Bumpy Road Ahead for Purdue-Kaplan?

The proposed arrangement between the public research university and the adult-serving for-profit institution could reshape online learning and public higher education -- but regulatory hurdles await.

May 31, 2017
 

Purdue University's proposal last month to buy Kaplan University, the degree-granting arm of the for-profit education company that bears the Kaplan name, has the potential to reshape the online learning landscape and redefine the role of public universities. But the arrangement will require approval from a range of regulatory entities for those possibilities to become realities.

Inside Higher Ed on Tuesday published a deeply reported analysis of what may lie ahead for Purdue and Kaplan as they try to gain regulatory approval for New University, the placeholder name for the new institution created out of the Indiana land-grant university's proposed purchase of Kaplan.

Perhaps the biggest question marks about regulatory approval of the Purdue-Kaplan deal revolve around the unusual way that the arrangement may seek to blend characteristics of public, private nonprofit and for-profit institutions.

This is terrain that the accreditor charged with reviewing the deal, the Higher Learning Commission, wrestled with several years ago as it assessed -- and ultimately quashed -- the development of an online two-year college by Ohio's Tiffin University and a for-profit company.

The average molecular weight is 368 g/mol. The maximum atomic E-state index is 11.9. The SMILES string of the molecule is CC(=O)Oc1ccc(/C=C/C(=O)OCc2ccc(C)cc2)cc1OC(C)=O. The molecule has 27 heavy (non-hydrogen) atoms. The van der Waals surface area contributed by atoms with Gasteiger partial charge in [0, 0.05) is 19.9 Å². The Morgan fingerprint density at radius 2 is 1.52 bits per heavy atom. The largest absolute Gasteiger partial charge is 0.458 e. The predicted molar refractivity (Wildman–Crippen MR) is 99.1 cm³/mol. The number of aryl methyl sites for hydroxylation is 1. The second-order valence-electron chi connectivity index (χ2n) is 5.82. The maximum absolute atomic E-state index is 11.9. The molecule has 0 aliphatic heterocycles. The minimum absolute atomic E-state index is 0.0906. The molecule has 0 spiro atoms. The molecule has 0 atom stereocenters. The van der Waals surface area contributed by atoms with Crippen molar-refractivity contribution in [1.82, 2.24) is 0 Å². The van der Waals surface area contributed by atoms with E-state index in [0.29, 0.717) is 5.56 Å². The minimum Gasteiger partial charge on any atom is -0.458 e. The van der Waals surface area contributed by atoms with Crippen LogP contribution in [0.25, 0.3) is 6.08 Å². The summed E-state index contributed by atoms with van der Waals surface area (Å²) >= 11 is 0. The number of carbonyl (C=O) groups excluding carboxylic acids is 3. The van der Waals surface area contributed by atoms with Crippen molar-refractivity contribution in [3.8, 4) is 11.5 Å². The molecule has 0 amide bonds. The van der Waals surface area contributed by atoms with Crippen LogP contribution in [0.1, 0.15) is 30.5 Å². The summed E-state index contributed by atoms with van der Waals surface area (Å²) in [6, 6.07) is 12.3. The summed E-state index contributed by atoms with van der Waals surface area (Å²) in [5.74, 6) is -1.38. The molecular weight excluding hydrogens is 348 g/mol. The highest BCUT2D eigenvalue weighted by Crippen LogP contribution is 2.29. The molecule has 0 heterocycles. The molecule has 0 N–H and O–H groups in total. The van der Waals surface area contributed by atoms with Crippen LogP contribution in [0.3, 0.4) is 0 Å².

“They’re in a position where they feel very vulnerable and they’re working with these anomalous institutions that nobody had in mind when regional accreditation was put together,” Sally Johnstone, president of the National Center for Higher Education Management and a former vice president for academic advancement at Western Governors University, told Inside Higher Ed.

Purdue says the new institution will be classified as a public institution for federal financial aid purposes, but critics wonder: How can the department consider this new institution to be a public university if it’s structured as a limited liability corporation that poses virtually no financial risk to the state?

To read the full Inside Higher Ed article, please click here.

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